The Validation, The Neglect, The Data, and The Irony
The more women I talked to, the more the need for my product was validated. The majority of women entrepreneurs in the industries I was targeting did collaborate. An even higher number of women experienced several obstacles in securing those collaborations and yes, they wanted easier access to high quality brand partnerships.
I didn't just want to launch an app. I wanted to change the image of women who collaborated and adjust the narrative of these women. I was excited to introduce a new technology product that would change the way women secured valuable, rewarding products. I couldn't believe that despite that rising number of women-owned businesses launching, there was no tool catered to them allowing them to grow their business even faster. This demographic had been neglected for too long.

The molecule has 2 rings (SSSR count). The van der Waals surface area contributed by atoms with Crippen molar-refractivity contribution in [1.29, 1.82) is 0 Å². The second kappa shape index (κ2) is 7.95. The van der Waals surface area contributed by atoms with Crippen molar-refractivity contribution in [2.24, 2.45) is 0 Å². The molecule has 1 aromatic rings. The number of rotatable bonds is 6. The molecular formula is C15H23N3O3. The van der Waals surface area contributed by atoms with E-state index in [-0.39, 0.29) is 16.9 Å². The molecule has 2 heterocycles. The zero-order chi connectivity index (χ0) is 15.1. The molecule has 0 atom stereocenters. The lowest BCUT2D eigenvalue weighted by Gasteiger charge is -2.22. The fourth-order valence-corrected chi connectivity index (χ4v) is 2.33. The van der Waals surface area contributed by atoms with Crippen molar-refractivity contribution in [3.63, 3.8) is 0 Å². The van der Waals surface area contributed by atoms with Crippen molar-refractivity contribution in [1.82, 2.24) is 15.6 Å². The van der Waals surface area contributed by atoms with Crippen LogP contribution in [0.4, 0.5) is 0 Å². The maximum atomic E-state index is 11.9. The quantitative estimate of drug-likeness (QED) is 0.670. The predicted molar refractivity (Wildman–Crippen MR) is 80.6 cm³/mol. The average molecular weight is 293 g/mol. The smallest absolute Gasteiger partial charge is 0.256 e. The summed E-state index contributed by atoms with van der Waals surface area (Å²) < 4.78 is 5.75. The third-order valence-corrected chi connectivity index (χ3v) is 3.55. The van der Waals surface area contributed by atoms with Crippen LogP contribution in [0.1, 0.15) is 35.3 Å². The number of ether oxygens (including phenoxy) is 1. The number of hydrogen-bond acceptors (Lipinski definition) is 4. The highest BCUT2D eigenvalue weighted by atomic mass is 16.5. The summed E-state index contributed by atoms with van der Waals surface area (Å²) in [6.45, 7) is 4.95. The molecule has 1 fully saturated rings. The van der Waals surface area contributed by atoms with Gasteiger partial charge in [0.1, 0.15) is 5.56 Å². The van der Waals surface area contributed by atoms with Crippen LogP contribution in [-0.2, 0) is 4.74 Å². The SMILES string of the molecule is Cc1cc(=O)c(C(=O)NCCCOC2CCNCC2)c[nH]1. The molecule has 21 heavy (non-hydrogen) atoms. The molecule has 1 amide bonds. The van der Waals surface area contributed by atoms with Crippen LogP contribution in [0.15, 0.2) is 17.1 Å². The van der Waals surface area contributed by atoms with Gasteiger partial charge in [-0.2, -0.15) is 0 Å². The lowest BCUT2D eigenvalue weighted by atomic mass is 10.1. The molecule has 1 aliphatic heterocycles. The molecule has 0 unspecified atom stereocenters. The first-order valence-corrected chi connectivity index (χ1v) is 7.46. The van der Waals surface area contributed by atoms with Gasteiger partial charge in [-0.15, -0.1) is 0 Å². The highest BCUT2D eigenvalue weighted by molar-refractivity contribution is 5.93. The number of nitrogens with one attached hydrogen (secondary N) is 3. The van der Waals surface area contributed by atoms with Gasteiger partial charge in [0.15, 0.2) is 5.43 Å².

I hadn't just validated the need for the future platform, but I gained valuable data that could be used as leverage. Ironically, armed with confidence, a genius idea, and data to support the need for the platform, I felt stuck. The next steps were to begin designing a prototype, I lacked the skillsets to do it myself and the funding to hire someone else to do it.
I Desperately Need You and Your services, but I'm Broke
I found myself having to put myself out there again, allowing myself to be vulnerable and ask for help. I eventually stumbled across Bianca, a talented UX/UI designer. After coming across her profile online and reaching out, we agreed to meet for a happy hour. The question I had been asked months prior by the founders of my accelerator program came up again, "how do you know your target audience even wants this product?".